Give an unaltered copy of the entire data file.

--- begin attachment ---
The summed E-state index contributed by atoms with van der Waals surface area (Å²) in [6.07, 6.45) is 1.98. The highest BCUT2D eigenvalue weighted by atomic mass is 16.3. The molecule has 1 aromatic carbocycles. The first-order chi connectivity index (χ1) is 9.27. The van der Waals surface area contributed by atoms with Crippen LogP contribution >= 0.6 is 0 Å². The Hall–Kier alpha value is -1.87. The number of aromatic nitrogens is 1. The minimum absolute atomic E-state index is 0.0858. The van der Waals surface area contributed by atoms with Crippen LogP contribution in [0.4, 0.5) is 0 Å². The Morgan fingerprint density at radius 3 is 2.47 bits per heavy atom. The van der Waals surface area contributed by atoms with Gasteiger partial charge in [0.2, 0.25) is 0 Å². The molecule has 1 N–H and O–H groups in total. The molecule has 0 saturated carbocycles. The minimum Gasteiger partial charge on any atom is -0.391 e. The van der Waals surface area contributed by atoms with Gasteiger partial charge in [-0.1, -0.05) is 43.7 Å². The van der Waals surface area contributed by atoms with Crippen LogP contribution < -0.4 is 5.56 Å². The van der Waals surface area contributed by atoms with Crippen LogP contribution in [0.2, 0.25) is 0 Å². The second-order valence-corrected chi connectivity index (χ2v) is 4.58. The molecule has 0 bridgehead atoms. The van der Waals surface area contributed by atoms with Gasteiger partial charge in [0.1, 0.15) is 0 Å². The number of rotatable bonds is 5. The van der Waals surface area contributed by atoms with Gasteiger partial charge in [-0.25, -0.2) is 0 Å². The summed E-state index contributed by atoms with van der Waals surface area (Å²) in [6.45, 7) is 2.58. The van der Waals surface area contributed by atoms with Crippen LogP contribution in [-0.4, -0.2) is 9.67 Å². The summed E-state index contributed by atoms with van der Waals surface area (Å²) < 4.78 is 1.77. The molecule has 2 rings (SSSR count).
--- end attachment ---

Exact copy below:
The summed E-state index contributed by atoms with van der Waals surface area (Å²) in [6.07, 6.45) is 1.98. The highest BCUT2D eigenvalue weighted by atomic mass is 16.3. The molecule has 1 aromatic carbocycles. The first-order chi connectivity index (χ1) is 9.27. The van der Waals surface area contributed by atoms with Crippen LogP contribution >= 0.6 is 0 Å². The Hall–Kier alpha value is -1.87. The number of aromatic nitrogens is 1. The minimum absolute atomic E-state index is 0.0858. The van der Waals surface area contributed by atoms with Crippen LogP contribution in [0.4, 0.5) is 0 Å². The Morgan fingerprint density at radius 3 is 2.47 bits per heavy atom. The van der Waals surface area contributed by atoms with Gasteiger partial charge in [0.2, 0.25) is 0 Å². The molecule has 1 N–H and O–H groups in total. The molecule has 0 saturated carbocycles. The minimum Gasteiger partial charge on any atom is -0.391 e. The van der Waals surface area contributed by atoms with Gasteiger partial charge in [-0.1, -0.05) is 43.7 Å². The van der Waals surface area contributed by atoms with Crippen LogP contribution < -0.4 is 5.56 Å². The van der Waals surface area contributed by atoms with Crippen LogP contribution in [0.2, 0.25) is 0 Å². The second-order valence-corrected chi connectivity index (χ2v) is 4.58. The molecule has 0 bridgehead atoms. The van der Waals surface area contributed by atoms with Gasteiger partial charge in [0.1, 0.15) is 0 Å². The number of rotatable bonds is 5. The van der Waals surface area contributed by atoms with Gasteiger partial charge in [-0.25, -0.2) is 0 Å². The summed E-state index contributed by atoms with van der Waals surface area (Å²) in [6.45, 7) is 2.58. The van der Waals surface area contributed by atoms with Crippen LogP contribution in [-0.4, -0.2) is 9.67 Å². The summed E-state index contributed by atoms with van der Waals surface area (Å²) < 4.78 is 1.77. The molecule has 2 rings (SSSR count).